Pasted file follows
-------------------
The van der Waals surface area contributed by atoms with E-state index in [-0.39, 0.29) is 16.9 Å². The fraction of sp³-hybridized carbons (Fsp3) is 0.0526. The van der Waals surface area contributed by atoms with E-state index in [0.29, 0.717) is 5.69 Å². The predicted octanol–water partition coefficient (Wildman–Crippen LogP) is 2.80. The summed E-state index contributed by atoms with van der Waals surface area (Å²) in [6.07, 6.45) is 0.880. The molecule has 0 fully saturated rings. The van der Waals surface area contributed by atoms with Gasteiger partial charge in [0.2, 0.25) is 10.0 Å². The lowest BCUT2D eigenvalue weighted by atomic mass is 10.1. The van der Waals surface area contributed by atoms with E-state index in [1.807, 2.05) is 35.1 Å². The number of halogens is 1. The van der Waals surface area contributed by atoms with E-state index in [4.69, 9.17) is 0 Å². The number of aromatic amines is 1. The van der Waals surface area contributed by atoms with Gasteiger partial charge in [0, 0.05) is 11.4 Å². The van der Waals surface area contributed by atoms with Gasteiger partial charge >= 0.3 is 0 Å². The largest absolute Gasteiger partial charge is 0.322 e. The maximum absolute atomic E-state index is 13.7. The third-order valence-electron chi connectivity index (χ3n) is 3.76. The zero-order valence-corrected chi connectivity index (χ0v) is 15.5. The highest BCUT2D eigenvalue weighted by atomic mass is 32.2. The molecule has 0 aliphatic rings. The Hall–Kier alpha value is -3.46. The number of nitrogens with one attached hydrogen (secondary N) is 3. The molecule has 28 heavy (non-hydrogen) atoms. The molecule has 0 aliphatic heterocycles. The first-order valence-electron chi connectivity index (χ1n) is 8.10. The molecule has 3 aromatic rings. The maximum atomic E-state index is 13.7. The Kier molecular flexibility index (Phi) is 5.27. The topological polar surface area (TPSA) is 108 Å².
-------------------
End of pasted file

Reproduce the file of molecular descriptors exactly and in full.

The van der Waals surface area contributed by atoms with E-state index in [-0.39, 0.29) is 16.9 Å². The fraction of sp³-hybridized carbons (Fsp3) is 0.0526. The van der Waals surface area contributed by atoms with E-state index in [0.29, 0.717) is 5.69 Å². The predicted octanol–water partition coefficient (Wildman–Crippen LogP) is 2.80. The summed E-state index contributed by atoms with van der Waals surface area (Å²) in [6.07, 6.45) is 0.880. The molecule has 0 fully saturated rings. The van der Waals surface area contributed by atoms with Gasteiger partial charge in [0.2, 0.25) is 10.0 Å². The lowest BCUT2D eigenvalue weighted by atomic mass is 10.1. The van der Waals surface area contributed by atoms with E-state index in [1.807, 2.05) is 35.1 Å². The number of halogens is 1. The van der Waals surface area contributed by atoms with E-state index in [4.69, 9.17) is 0 Å². The number of aromatic amines is 1. The van der Waals surface area contributed by atoms with Gasteiger partial charge in [0, 0.05) is 11.4 Å². The van der Waals surface area contributed by atoms with Gasteiger partial charge >= 0.3 is 0 Å². The largest absolute Gasteiger partial charge is 0.322 e. The maximum absolute atomic E-state index is 13.7. The third-order valence-electron chi connectivity index (χ3n) is 3.76. The zero-order valence-corrected chi connectivity index (χ0v) is 15.5. The highest BCUT2D eigenvalue weighted by atomic mass is 32.2. The molecule has 0 aliphatic rings. The Hall–Kier alpha value is -3.46. The number of nitrogens with one attached hydrogen (secondary N) is 3. The molecule has 28 heavy (non-hydrogen) atoms. The molecule has 0 aliphatic heterocycles. The first-order valence-electron chi connectivity index (χ1n) is 8.10. The molecule has 3 aromatic rings. The maximum atomic E-state index is 13.7. The Kier molecular flexibility index (Phi) is 5.27. The topological polar surface area (TPSA) is 108 Å².